Forum - Banjo Ben Clark

Nashville Number System vs Roman Numerals

I confess that before a day or two ago (in q questionnaire item for @BanjoBen) I had never heard of the Nashville Number System. I HAVE, however, heard of and used a system of Roman numerals to designate chords/intervals that are independent of a specific key.

These sound like very similar systems with very similar objectives, are they the same?

I see online articles that compare the two, which I will read, but thought I’d check with this group as well.

Thanks in advance!

That’s what it is.

Was aware, but never saw this. Thanks Mark. Now all we need is a nice little primer on concert pitch, and how it applies between different keyed instruments. :grin:

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The beauty of the Nashville Number System is that someone can indicate the key at the beginning of a tune, or even signal a key change in the middle of a tune, by calling out the key or by holding up a number of fingers, and as if by magic, everyone is in step and in key.

Although the key has changed, and the actual chords have changed, the chord numbers remain the same. It requires some memorization and a little math in your head, on the fly. I understand the concept but I can’t do it. I’m told it gets easy after using it for a while.

I witnessed it in action several times today during a jam I attended. They’d call out keys and use the numbers mostly to figure out which chords to use; sometimes before or after the song, they’d discuss it and refer to particular chords by numbers, not the chord names. They’d start a song and the singer realized it wasn’t in his range, so he’d yell out a new key and everyone just went along and it sounded great. A bunch of freaks I tell ya. Music nerds. Yeah, one day, that’ll be me.

Just FYI, these guys were playing mostly in the keys of G, A, Bflat, and C. Once in D I think.

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After a while it’s actually easier to use the numbers. There’s some memorization involved, but really, you’ll mostly use it for the 1-4-5 chords. So, for example:

1 - 4 - 5
G - C - D
A - D - E
Bb - Eb - F
C - F - G
D - G - A

You’ll get to the point (if you’re not there already) where you can hear which one of those chords are being changed to. You may not even know which key the song is in, but you can hear the relative chord changes and know “Oh, that just changed to a 4.” Not all of us are blessed with perfect pitch like Ben. That’s why he makes the big bucks. :wink:


I snipped the chart if anybody wants it.

Nashville Number System Chart

As far as the original question, the reason they call it the “Nashville” number system, is because all the Tennessee hicks couldn’t read roman, but as long as both hands were visible they could count. (To ten, at least) so they renamed it. The systems should be exactly the same. I’ve seen both, and just assumed it was just fancier to use Roman (a la Rolex) I’ve heard that the name “Nashville” number system is a misnomer, because it actually originated in classical music in the 1500s, (around then, anyway) but that probably would have been Roman numerals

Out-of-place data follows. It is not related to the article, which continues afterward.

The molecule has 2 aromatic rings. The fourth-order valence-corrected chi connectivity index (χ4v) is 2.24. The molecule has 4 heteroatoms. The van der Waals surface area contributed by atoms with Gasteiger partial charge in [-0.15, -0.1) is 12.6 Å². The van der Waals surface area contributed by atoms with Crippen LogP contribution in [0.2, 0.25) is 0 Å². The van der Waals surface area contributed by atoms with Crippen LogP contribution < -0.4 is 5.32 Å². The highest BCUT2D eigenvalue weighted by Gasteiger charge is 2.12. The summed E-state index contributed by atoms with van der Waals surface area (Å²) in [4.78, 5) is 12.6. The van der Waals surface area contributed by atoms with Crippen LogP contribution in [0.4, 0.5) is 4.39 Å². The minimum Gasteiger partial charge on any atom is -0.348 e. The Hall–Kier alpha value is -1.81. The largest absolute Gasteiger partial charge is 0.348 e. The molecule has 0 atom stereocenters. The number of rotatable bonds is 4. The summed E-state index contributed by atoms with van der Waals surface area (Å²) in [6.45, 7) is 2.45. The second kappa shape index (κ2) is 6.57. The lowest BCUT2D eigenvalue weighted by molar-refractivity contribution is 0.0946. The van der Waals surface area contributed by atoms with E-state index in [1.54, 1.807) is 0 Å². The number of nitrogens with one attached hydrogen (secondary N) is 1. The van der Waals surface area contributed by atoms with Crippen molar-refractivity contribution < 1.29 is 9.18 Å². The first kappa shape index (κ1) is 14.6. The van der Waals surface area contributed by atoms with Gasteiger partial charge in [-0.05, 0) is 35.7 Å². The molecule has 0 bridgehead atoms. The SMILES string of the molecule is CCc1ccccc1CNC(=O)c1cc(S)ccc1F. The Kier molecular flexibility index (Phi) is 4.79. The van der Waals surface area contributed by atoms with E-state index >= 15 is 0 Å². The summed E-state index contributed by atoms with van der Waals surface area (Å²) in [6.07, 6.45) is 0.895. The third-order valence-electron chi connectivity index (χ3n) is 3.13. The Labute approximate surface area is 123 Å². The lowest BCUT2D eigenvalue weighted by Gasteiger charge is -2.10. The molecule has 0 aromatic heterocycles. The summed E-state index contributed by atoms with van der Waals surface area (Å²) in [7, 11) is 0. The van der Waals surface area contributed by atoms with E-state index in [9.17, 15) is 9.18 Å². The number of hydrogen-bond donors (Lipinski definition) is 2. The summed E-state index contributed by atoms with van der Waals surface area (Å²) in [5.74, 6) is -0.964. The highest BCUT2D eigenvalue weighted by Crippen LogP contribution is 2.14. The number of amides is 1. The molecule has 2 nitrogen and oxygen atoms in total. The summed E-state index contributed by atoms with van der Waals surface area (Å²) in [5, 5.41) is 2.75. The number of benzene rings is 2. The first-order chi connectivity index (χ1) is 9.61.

It originated in the Nashville studios with the studio musicians who mostly could not read music, but didn’t need to. No one wants to read Roman numerals. We’re American. We read Arabic.

There is much more to the NNS than writing the numbers. Within the system is communication for stops, diamonds, walks, inversions, etc. You can do that with Roman numerals, but your paper ends up looking like a chicken walked through wet ink.


I just use RN because they are easier for me to type…

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This is the best thing I’ll read all day. :laughing::laughing::laughing:


Arabic ARABIC ? For goodness sake don’t tell Donald. He wants America to be GREAT AGAIN. Weird I always thought American’s were GREAT.

Turns out, the Arabic number system is as follows: 0 1 2 3 4 5 6 7 8 9 10 11 12 13 14 15 16 17 18 19 etc.

Oh, and Americans are great (well, some of us are anyway :smirk: )

America is in a sad, sad state of affairs. Read about the abortion laws that were just passed in NY. It actually made me a bit nauseous.


We have too many of our own political issues over here right now. I have no desire to head down that road Jack.

Me neither

It’s a painful one. Pray for us.

Just cause I care about you Jack, when you say you are nauseous, you are saying you nauseate others. I’m a grammar snob. I talk good see :wink:

My other favs include “I could care less”, orientated, irregardless, safety deposit box, and ending one’s sentences in prepositions like “where are you at?” When called out on this one, the original speaker is then usually motivated to correct his statement or question such as “where are you at a%% h@&e?”. My favorite though is Winston Churchill’s rebuttal to this rule - “that is something up with which I shall not put”.


I actually tried to explain why this is wrong once. I finally gave up. They wore me down to the point that I couldn’t care less. :wink:


I yam what I yam.